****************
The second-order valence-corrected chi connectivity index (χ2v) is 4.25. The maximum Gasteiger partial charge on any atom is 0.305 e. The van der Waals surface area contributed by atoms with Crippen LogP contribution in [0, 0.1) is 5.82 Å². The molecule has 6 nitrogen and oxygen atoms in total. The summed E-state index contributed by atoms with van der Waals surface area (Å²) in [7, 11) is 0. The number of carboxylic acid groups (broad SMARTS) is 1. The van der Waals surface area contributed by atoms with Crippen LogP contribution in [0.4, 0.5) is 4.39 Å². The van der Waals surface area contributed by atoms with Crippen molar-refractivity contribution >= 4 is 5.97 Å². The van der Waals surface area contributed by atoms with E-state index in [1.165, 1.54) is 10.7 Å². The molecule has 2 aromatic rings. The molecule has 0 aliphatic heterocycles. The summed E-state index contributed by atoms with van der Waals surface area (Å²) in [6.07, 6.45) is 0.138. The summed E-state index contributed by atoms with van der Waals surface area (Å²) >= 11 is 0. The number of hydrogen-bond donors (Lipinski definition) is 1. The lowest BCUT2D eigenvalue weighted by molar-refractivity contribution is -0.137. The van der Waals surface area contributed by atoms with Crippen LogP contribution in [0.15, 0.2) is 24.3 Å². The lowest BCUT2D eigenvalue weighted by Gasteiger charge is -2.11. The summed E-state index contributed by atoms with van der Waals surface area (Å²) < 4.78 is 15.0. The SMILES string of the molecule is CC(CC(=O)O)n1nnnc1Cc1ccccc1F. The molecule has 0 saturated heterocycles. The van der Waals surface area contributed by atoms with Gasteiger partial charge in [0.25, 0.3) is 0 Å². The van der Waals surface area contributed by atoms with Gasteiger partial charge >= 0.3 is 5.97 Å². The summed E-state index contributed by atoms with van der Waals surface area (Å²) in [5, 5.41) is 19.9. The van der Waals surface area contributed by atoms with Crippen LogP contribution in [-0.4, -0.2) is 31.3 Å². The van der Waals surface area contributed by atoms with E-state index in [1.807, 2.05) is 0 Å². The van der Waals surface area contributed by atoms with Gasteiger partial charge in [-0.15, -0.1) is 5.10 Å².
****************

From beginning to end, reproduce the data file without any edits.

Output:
The second-order valence-corrected chi connectivity index (χ2v) is 4.25. The maximum Gasteiger partial charge on any atom is 0.305 e. The van der Waals surface area contributed by atoms with Crippen LogP contribution in [0, 0.1) is 5.82 Å². The molecule has 6 nitrogen and oxygen atoms in total. The summed E-state index contributed by atoms with van der Waals surface area (Å²) in [7, 11) is 0. The number of carboxylic acid groups (broad SMARTS) is 1. The van der Waals surface area contributed by atoms with Crippen LogP contribution in [0.4, 0.5) is 4.39 Å². The van der Waals surface area contributed by atoms with Crippen molar-refractivity contribution >= 4 is 5.97 Å². The van der Waals surface area contributed by atoms with E-state index in [1.165, 1.54) is 10.7 Å². The molecule has 2 aromatic rings. The molecule has 0 aliphatic heterocycles. The summed E-state index contributed by atoms with van der Waals surface area (Å²) in [6.07, 6.45) is 0.138. The summed E-state index contributed by atoms with van der Waals surface area (Å²) >= 11 is 0. The number of hydrogen-bond donors (Lipinski definition) is 1. The lowest BCUT2D eigenvalue weighted by molar-refractivity contribution is -0.137. The van der Waals surface area contributed by atoms with Crippen LogP contribution in [0.15, 0.2) is 24.3 Å². The lowest BCUT2D eigenvalue weighted by Gasteiger charge is -2.11. The summed E-state index contributed by atoms with van der Waals surface area (Å²) < 4.78 is 15.0. The SMILES string of the molecule is CC(CC(=O)O)n1nnnc1Cc1ccccc1F. The molecule has 0 saturated heterocycles. The van der Waals surface area contributed by atoms with Gasteiger partial charge in [0.25, 0.3) is 0 Å². The van der Waals surface area contributed by atoms with Gasteiger partial charge >= 0.3 is 5.97 Å². The summed E-state index contributed by atoms with van der Waals surface area (Å²) in [5, 5.41) is 19.9. The van der Waals surface area contributed by atoms with Crippen LogP contribution in [-0.4, -0.2) is 31.3 Å². The van der Waals surface area contributed by atoms with E-state index in [1.807, 2.05) is 0 Å². The van der Waals surface area contributed by atoms with Gasteiger partial charge in [-0.15, -0.1) is 5.10 Å².